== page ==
(The New York Jewish Film Festival, presented by The Jewish Museum and the Film Society of Lincoln Center, at www.thejewishmuseum.org/
Tiny sketches sent by a young Jewish architect from the German-Russian front in World War I to woo a beautiful 16-year-old cellist in Berlin paid off.
Erich Mendelsohn, a visionary architect whose curvaceous organic sketches could have grown into Frank Lloyd Wright’s Guggenheim Museum, won the hand of Louise Maas. Growing up in a wealthy German Jewish merchant family and studying cello at the Royal Conservatory in Berlin, she defied her father. At 21, she married the poor Jewish architect from East Prussia.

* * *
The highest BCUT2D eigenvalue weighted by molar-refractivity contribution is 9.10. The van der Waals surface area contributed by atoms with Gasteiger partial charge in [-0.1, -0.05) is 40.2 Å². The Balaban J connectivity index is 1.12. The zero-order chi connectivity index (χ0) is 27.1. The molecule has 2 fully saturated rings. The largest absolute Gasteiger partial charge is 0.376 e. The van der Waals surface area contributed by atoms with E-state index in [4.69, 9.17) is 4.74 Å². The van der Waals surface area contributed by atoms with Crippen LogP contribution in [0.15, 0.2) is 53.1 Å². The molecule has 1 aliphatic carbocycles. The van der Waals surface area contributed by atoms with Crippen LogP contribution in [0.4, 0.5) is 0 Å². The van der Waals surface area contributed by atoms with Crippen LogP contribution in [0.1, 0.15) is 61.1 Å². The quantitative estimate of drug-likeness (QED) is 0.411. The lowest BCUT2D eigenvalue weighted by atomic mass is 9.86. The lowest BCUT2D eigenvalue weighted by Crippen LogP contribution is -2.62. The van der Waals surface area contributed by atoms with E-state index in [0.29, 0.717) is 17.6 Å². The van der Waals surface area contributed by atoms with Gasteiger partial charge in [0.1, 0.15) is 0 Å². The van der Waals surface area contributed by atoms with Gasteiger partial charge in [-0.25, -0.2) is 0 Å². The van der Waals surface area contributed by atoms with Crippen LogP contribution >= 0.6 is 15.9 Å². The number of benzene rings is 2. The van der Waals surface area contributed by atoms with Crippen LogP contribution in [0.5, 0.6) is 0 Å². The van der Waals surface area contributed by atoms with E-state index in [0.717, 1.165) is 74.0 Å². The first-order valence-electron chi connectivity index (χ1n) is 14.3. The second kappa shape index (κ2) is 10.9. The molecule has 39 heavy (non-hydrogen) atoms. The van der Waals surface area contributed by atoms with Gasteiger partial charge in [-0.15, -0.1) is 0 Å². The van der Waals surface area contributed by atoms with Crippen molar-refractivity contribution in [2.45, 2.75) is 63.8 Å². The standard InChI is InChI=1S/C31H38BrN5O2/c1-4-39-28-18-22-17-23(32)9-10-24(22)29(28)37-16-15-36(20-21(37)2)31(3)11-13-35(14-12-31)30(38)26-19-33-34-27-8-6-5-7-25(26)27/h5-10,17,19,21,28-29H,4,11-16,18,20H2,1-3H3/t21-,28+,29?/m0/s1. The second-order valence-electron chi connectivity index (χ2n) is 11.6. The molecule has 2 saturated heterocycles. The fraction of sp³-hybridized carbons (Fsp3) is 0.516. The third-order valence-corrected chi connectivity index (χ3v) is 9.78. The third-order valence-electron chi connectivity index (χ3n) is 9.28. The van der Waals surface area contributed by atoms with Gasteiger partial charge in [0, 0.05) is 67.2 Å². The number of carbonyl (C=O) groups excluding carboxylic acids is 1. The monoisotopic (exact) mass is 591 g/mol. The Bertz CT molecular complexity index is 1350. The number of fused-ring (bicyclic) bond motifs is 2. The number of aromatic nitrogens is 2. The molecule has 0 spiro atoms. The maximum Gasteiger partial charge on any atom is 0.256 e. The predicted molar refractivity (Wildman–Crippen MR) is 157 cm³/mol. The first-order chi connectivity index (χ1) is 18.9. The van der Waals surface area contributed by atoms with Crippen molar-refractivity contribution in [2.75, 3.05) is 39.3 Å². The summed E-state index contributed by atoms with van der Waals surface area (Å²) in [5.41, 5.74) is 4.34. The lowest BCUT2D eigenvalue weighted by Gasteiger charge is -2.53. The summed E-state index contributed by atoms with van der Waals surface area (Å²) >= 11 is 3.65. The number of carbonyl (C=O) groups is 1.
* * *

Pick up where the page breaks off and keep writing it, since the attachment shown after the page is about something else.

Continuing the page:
But it worked. Thanks to his talent and her connections, Mendelsohn became the most sought after architect in Berlin – until commissions dried up and they fled the Nazis.
His monumental works have mostly vanished from the earth – bombed by Allied forces – but Erich Mendelsohn and his beloved Louise are brought back to life in Israeli filmmaker Duki Dror’s “Incessant Visions: Letters From an Architect.”